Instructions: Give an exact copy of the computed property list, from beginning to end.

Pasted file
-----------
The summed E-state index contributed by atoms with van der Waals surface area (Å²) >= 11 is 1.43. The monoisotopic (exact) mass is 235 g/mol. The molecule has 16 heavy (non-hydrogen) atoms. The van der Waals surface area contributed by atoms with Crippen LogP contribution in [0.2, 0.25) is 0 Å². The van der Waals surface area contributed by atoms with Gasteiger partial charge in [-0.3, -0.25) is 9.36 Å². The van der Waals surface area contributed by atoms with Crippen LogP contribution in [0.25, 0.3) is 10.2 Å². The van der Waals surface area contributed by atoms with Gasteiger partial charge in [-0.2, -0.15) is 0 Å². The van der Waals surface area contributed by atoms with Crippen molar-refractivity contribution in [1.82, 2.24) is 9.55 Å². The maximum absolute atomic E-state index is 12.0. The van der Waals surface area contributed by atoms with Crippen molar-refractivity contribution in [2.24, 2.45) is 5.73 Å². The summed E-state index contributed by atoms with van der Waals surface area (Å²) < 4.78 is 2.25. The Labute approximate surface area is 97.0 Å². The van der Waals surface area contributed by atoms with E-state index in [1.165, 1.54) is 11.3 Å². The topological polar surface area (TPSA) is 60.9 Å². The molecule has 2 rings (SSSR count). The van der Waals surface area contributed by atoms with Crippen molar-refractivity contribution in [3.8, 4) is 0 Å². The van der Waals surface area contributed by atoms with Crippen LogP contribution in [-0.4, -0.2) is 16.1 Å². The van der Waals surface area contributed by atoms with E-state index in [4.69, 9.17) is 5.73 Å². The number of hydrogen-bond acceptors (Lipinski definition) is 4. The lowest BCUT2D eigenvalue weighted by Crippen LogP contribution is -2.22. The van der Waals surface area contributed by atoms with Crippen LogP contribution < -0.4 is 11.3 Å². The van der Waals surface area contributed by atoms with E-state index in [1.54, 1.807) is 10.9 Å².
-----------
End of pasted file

The summed E-state index contributed by atoms with van der Waals surface area (Å²) >= 11 is 1.43. The monoisotopic (exact) mass is 235 g/mol. The molecule has 16 heavy (non-hydrogen) atoms. The van der Waals surface area contributed by atoms with Crippen LogP contribution in [0.2, 0.25) is 0 Å². The van der Waals surface area contributed by atoms with Gasteiger partial charge in [-0.3, -0.25) is 9.36 Å². The van der Waals surface area contributed by atoms with Crippen LogP contribution in [0.25, 0.3) is 10.2 Å². The van der Waals surface area contributed by atoms with Gasteiger partial charge in [-0.2, -0.15) is 0 Å². The van der Waals surface area contributed by atoms with Crippen molar-refractivity contribution in [1.82, 2.24) is 9.55 Å². The maximum absolute atomic E-state index is 12.0. The van der Waals surface area contributed by atoms with Crippen molar-refractivity contribution in [2.24, 2.45) is 5.73 Å². The summed E-state index contributed by atoms with van der Waals surface area (Å²) < 4.78 is 2.25. The Labute approximate surface area is 97.0 Å². The van der Waals surface area contributed by atoms with E-state index in [1.165, 1.54) is 11.3 Å². The topological polar surface area (TPSA) is 60.9 Å². The molecule has 2 rings (SSSR count). The van der Waals surface area contributed by atoms with Crippen molar-refractivity contribution in [3.8, 4) is 0 Å². The van der Waals surface area contributed by atoms with Crippen LogP contribution in [-0.4, -0.2) is 16.1 Å². The van der Waals surface area contributed by atoms with E-state index in [4.69, 9.17) is 5.73 Å². The number of hydrogen-bond acceptors (Lipinski definition) is 4. The lowest BCUT2D eigenvalue weighted by Crippen LogP contribution is -2.22. The van der Waals surface area contributed by atoms with Crippen LogP contribution < -0.4 is 11.3 Å². The van der Waals surface area contributed by atoms with E-state index in [1.54, 1.807) is 10.9 Å².